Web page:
A few weeks back we took a look at a kickstarter project from Jason Pell and Ryan Howe called Sucide 5. Its the story of a group of friends who try to get their fifteen minutes of fame and out due each other by killing themselves. With the recent uproar about the Harley Quinn tryout page with the suicide bathtub scene, I wanted to go back to Pell and talk to him about using the subject matter to take on other social issues.
BLEEDING COOL: Where did the idea for a book about suicide come from and how does it play into the current city of fame seekers that reality television has bred?
JASON PELL: The story came from a discussion some close friends and I were having one late night out. Someone that was an acquaintance of ours had just committed suicide and I remember wondering if it'd be possible to actually create a compelling story about a group of people willing to kill themselves. The real problem I figured I would have was with making a valid reason as to what could actually drive people to commit such a final act. Once I started thinking about Youtube and reality television's popularity, all of which seldom have anything to do with reason of any kind, that changed. People will do anything to be famous. Add some very lost, very damaged individuals at the core of the story and the rest makes sense to me.
PELL: I was always concerned about the feedback I'd get, well before the Harley Quinn controversy came along. It could easily be perceived as glorifying suicide, or even just trying to capitalize on such a touchy subject. It's not a How-To book and I hope very much that people dig deep enough to see that.
Someone very bluntly asked me at a local convention I was attending, "Why suicide? What about stand-offs or shootings? People really do that." That was the same answer I would have given. People really do that and that's a fact I have trouble dealing with. As far as I know, no group of people have gotten together and created a grand suicide game and my sincerest hope is that it never will happen.
BC: In your Kickstarter message you ask people to refrain from judging the book before reading it. But you want them to back this project so they do have to make a judgment. Why should people back this project?
PELL: It's true they have to make a judgment before backing the book, but it's a judgment of interest I ask for. Here, you have a book that, in the worst case scenario, could be an absolute train wreck if done poorly. But, on the other hand, it's something original. Something, good or bad, you wouldn't see anywhere else. Of course, my belief is that Suicide 5 will be interesting and thoughtful. Something I think will lead to discussions worthy of having at least.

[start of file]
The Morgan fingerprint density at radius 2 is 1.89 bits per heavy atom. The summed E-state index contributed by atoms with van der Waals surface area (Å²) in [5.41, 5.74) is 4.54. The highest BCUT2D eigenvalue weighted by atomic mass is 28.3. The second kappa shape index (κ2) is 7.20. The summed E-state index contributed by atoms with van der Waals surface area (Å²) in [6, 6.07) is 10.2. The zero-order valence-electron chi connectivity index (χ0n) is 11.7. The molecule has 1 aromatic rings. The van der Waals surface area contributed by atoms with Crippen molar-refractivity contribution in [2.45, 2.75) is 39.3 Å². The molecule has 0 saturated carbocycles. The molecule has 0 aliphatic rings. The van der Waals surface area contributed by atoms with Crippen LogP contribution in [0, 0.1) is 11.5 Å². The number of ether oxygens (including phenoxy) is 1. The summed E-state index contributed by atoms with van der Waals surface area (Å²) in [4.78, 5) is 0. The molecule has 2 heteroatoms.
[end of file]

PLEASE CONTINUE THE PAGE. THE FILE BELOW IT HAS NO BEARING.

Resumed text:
BC: Tell me about Ryan Howe. Where did you find him and how is the working relationship between the two of you? How much is it a collaboration as compared to him just working from your completed script?
PELL: I put out an ad for an artist and Ryan was one of the ones that answered it. Initially, he was not my choice. The artist I was working with originally was fantastic, but something wasn't lining up with the characters. I asked Ryan to give me some character sketches, and after seeing them, knew he was the one. I believe this was the first book he'd done digitally, and though I couldn't tell, he was growing more and more comfortable with creating the book that way. The script was already written, but he didn't hesitate to add a panel here or there when he thought it'd help out the flow. And he was right every time.
PELL: I've been very hesitant to talk about messages. I guarantee if I were to say, "Check out my new book, it's has a strong anti-suicide message attached," that it would draw a lot more press. I mean, who couldn't support that? But to me, the story is too complicated to break down into one simple message. And if I were just to state what the meanings were up front, then why would anyone bother reading it? I have faith in the reader above all else, I suppose. It's that faith that compels me to tell stories and to take the risks that come along with the nastier ones.
As for the book being on Kickstarter, I had some success last year with Season's End (which is available as one of the rewards.) Other than that, I like having complete control. On content, on marketing, on everything. Yeah, I know how things usually end with living-alone-in-a-hovel-in-the-middle-of-the-forest for people that talk about enjoying such control. But hovels can be made up a bit…and the forest doesn't scare me.